Digital dentistry may be defined in a broad scope as instead of incorporating mechanical or electrical device alone in any dental technology, digital or computer-controlled components can also be adopted. French professor Francois Duret is meant to be the ‘Godfather’ of digital dentistry by the time he invented dental CAD/CAM in 1973. The efficiency and fit of fully ceramic restorations fabricated through CAD/CAM were evaluated through a double-blinded randomized cynical trial. Similarly there are also lots and lots of several other dental technologies or devices to carry out dental procedures in all forms, some of them are as follows.
Cone Beam Computed Tomography (CBCT):
Cone beam CT is being quickly adopted by most specialties and becoming the proposed standard for many surgical procedures, including implant placement, third-molar removal, and endodontics.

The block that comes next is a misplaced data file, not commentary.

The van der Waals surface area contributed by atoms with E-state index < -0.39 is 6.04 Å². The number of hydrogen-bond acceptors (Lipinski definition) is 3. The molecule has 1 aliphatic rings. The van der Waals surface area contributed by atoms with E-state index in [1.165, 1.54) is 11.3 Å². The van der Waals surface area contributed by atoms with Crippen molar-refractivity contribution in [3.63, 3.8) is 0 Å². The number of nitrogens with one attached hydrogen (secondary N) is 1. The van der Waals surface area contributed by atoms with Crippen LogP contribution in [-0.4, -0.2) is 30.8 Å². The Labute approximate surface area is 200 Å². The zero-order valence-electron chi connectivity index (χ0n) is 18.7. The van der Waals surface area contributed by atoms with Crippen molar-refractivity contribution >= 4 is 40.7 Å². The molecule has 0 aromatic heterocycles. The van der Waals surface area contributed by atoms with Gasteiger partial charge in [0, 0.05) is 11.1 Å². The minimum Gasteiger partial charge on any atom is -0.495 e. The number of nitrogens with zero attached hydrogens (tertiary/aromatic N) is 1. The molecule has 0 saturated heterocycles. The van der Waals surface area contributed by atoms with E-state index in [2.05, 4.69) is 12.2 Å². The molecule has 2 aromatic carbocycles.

Dental implant is a surgical component that interfaces with the bone of the jaw or skull to support a dental prosthesis such as crown, bridge, denture, facial prosthesis to act as an orthodontic anchor. The basis for modern dental implants is a biologic process called osseointegration, in which materials such as titanium form an intimate bond to bone.
This allows dentists to take digital impressions in a natural, fluid manner. The remarkably small handpiece, gesture control, and easy maintenance make it a compelling digital impression option for clinicians.
Laser Dentistry is a personalized treatment plan which can be more precise and effective to perform many dental procedures. Microscopy Dentistry also helps in increased precision according to dentistry, providing the magnification of 3x to 30x.
Why go digital?
As we enter ‘the digital age of dentistry’, we continue to adapt every changes that happens periodically and practice excellent approach in assessments of oral health.